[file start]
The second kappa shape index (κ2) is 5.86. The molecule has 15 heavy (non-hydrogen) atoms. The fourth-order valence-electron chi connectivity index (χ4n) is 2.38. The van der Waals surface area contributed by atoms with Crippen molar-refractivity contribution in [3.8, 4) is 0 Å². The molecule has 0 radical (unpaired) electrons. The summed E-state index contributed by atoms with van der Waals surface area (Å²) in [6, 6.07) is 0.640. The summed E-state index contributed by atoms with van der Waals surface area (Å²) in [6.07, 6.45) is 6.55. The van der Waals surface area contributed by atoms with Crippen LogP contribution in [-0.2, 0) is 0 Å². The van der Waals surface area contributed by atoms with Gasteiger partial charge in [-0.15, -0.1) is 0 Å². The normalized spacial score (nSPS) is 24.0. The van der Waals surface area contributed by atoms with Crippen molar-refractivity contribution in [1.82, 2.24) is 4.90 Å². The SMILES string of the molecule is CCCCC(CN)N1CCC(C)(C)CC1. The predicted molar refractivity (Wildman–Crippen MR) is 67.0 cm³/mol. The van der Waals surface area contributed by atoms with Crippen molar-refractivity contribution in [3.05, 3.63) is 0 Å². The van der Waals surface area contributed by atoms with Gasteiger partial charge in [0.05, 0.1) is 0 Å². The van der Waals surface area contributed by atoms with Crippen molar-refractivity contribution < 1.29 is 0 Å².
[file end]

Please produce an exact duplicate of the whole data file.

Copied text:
The second kappa shape index (κ2) is 5.86. The molecule has 15 heavy (non-hydrogen) atoms. The fourth-order valence-electron chi connectivity index (χ4n) is 2.38. The van der Waals surface area contributed by atoms with Crippen molar-refractivity contribution in [3.8, 4) is 0 Å². The molecule has 0 radical (unpaired) electrons. The summed E-state index contributed by atoms with van der Waals surface area (Å²) in [6, 6.07) is 0.640. The summed E-state index contributed by atoms with van der Waals surface area (Å²) in [6.07, 6.45) is 6.55. The van der Waals surface area contributed by atoms with Crippen LogP contribution in [-0.2, 0) is 0 Å². The van der Waals surface area contributed by atoms with Gasteiger partial charge in [-0.15, -0.1) is 0 Å². The normalized spacial score (nSPS) is 24.0. The van der Waals surface area contributed by atoms with Crippen molar-refractivity contribution in [1.82, 2.24) is 4.90 Å². The SMILES string of the molecule is CCCCC(CN)N1CCC(C)(C)CC1. The predicted molar refractivity (Wildman–Crippen MR) is 67.0 cm³/mol. The van der Waals surface area contributed by atoms with Crippen molar-refractivity contribution in [3.05, 3.63) is 0 Å². The van der Waals surface area contributed by atoms with Gasteiger partial charge in [0.05, 0.1) is 0 Å². The van der Waals surface area contributed by atoms with Crippen molar-refractivity contribution < 1.29 is 0 Å².